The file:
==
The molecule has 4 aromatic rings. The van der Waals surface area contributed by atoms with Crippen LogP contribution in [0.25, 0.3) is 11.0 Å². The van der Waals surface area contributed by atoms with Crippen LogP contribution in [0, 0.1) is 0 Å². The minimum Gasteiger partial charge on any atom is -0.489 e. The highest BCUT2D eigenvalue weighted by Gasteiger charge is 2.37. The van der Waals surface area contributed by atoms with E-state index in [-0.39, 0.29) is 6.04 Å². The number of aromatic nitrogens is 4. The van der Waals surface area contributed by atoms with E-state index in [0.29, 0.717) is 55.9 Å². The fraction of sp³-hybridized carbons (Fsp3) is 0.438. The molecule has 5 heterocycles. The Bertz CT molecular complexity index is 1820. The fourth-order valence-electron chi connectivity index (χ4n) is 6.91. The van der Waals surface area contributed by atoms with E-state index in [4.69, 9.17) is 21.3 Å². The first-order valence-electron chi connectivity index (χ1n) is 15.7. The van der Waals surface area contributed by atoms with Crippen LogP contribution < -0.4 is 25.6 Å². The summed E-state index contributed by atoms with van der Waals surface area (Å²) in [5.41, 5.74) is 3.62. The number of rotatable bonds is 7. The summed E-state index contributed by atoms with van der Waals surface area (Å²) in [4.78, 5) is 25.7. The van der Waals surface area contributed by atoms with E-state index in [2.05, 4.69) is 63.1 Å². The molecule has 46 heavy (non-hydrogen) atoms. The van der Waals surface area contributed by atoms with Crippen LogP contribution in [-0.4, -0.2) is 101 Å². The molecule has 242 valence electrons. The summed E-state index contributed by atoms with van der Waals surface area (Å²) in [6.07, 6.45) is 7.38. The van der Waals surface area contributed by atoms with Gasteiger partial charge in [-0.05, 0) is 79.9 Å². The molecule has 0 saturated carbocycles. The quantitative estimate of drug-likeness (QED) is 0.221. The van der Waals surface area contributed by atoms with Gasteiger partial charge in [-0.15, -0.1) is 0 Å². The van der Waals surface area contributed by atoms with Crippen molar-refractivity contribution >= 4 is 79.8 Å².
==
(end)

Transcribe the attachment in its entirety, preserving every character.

The molecule has 4 aromatic rings. The van der Waals surface area contributed by atoms with Crippen LogP contribution in [0.25, 0.3) is 11.0 Å². The van der Waals surface area contributed by atoms with Crippen LogP contribution in [0, 0.1) is 0 Å². The minimum Gasteiger partial charge on any atom is -0.489 e. The highest BCUT2D eigenvalue weighted by Gasteiger charge is 2.37. The van der Waals surface area contributed by atoms with E-state index in [-0.39, 0.29) is 6.04 Å². The number of aromatic nitrogens is 4. The van der Waals surface area contributed by atoms with E-state index in [0.29, 0.717) is 55.9 Å². The fraction of sp³-hybridized carbons (Fsp3) is 0.438. The molecule has 5 heterocycles. The Bertz CT molecular complexity index is 1820. The fourth-order valence-electron chi connectivity index (χ4n) is 6.91. The van der Waals surface area contributed by atoms with E-state index in [4.69, 9.17) is 21.3 Å². The first-order valence-electron chi connectivity index (χ1n) is 15.7. The van der Waals surface area contributed by atoms with Crippen LogP contribution < -0.4 is 25.6 Å². The summed E-state index contributed by atoms with van der Waals surface area (Å²) in [5.41, 5.74) is 3.62. The number of rotatable bonds is 7. The summed E-state index contributed by atoms with van der Waals surface area (Å²) in [4.78, 5) is 25.7. The van der Waals surface area contributed by atoms with E-state index in [2.05, 4.69) is 63.1 Å². The molecule has 46 heavy (non-hydrogen) atoms. The van der Waals surface area contributed by atoms with Crippen LogP contribution in [-0.4, -0.2) is 101 Å². The molecule has 242 valence electrons. The summed E-state index contributed by atoms with van der Waals surface area (Å²) in [6.07, 6.45) is 7.38. The van der Waals surface area contributed by atoms with Gasteiger partial charge in [-0.05, 0) is 79.9 Å². The molecule has 0 saturated carbocycles. The quantitative estimate of drug-likeness (QED) is 0.221. The van der Waals surface area contributed by atoms with Gasteiger partial charge in [-0.15, -0.1) is 0 Å². The van der Waals surface area contributed by atoms with Crippen molar-refractivity contribution >= 4 is 79.8 Å².